Tuesday, 21 October 2014
It seems inevitable. Whenever I trumpet a technique as being 'the best way of making...', you can be certain that at some future point I will discover one I think is better. I know I've posted at least two different methods for puff pastry, several years apart, and I'm conscious that I no longer follow the method I described on here for making farmhouse bread (the rising times are shorter, but I now let the flour and most of the water stand for half an hour before first mixing in the yeast - it makes it rise better; the additional step is apparently called 'autolysis'. It works.). In his 'Pedant in the Kitchen', I remember Julian Barnes getting quite aerated on one occasion about the fact that when he rang Jane Grigson ( a mucker of his wife, so he had the phone number to-hand) to check the detail on one of her recipes he was trying to follow, not only could she not see what his problem was in understanding what she had written, but she further frustrated him by saying airily at the end of the conversation that anyway she 'didn't do it that way any more'. Which I think completely threw him, as the concept of there being more than one way to achieve the desired result was not something he wanted to hear, as he struggled with beating meringue and adding flavouring, or whatever it was, and all he wanted to know was what was 'the right way'. Choice was an undesirable additional that he could do without!
But, the fact is, that all cooks change their minds regularly about their preferred ways of doing things ....sometimes, I suspect, from boredom, and sometimes because they really have found a better way.
Anyway. Lemon Tart. For years, I've been doing it the way I posted on here in 2009 - five years ago! A light lemon-flavoured custard of cream and eggs, set gently inside a pre-cooked shortcrust pastry shell. It is very good....I wouldn't knock it. But this one - recently discovered from Daniel Galmiche's deceptively straightforward Brassierie Cookbook - is better! The appreciative noises around the table at the first mouthful will attest to that. The flavour is intense and edgy, and show-stopping.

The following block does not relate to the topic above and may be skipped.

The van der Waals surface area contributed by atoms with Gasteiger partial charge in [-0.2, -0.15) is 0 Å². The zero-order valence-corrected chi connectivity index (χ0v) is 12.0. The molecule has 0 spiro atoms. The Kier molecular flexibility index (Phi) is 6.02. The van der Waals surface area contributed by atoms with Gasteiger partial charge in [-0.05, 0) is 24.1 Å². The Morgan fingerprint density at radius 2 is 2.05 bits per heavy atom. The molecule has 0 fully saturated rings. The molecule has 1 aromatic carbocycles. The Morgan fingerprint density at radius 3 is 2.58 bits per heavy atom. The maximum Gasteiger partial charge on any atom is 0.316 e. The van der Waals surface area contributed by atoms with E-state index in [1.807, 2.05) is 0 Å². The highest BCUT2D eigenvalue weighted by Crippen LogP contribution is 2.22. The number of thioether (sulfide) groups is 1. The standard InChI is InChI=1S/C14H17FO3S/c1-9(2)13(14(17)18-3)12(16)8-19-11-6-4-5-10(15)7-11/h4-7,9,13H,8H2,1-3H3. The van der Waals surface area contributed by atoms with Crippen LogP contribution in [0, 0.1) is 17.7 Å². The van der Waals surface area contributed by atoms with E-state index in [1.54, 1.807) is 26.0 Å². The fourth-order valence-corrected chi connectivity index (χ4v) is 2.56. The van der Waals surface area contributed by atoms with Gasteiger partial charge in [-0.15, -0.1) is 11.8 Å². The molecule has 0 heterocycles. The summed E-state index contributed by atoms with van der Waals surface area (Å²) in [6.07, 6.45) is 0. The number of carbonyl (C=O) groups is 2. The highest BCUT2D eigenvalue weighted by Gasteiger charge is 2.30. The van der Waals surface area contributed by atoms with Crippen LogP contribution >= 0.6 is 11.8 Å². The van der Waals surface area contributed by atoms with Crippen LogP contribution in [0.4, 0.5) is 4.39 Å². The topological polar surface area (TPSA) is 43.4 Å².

For one nine-inch tart (halve the quantities for a 7 inch tart):
Ingredients: shortcrust pastry, made with 10 oz plain flour, 8 oz butter, half tsp salt, and 50 ml water; 1.25 cups sugar; 1 cup lemon juice; zest of 2 limes; 7 eggs; 1 cup cream.
1. Roll the pastry to line the tart form, and leave to rest in the fridge for half an hour; heat the oven to 180 degrees C, and bake blind ten minutes with the weights inside and another five without - the pastry should be fully cooked, and biscuity. Reduce the overn temperature to 100 degrees C.
2. Add the sugar to the lemon juice in a small pan, bring to the boil over high heat, then reduce to a low simmer for ten minutes - the quantity should reduce a little over this time. Then, add the grated lime zest and leave to cool, off the heat.
3. Beat the eggs with the cream, and add this to the cool lemon/ugar/lime mixture. Allow to sit for an hour, for the flavours to blend together.
4. Carefully, pour the cream mixture into the tart shell, and bake for approx 45 minutes at 100 degrees C. Allow to cool before serving. (One additonal option is to sprinkle the surface with icing sugar and brown it briefly with a flame thrower, in order to give the tart a crisp surface; allow to cool once more before serving, if you do this.)
Excellent with vanilla ice cream!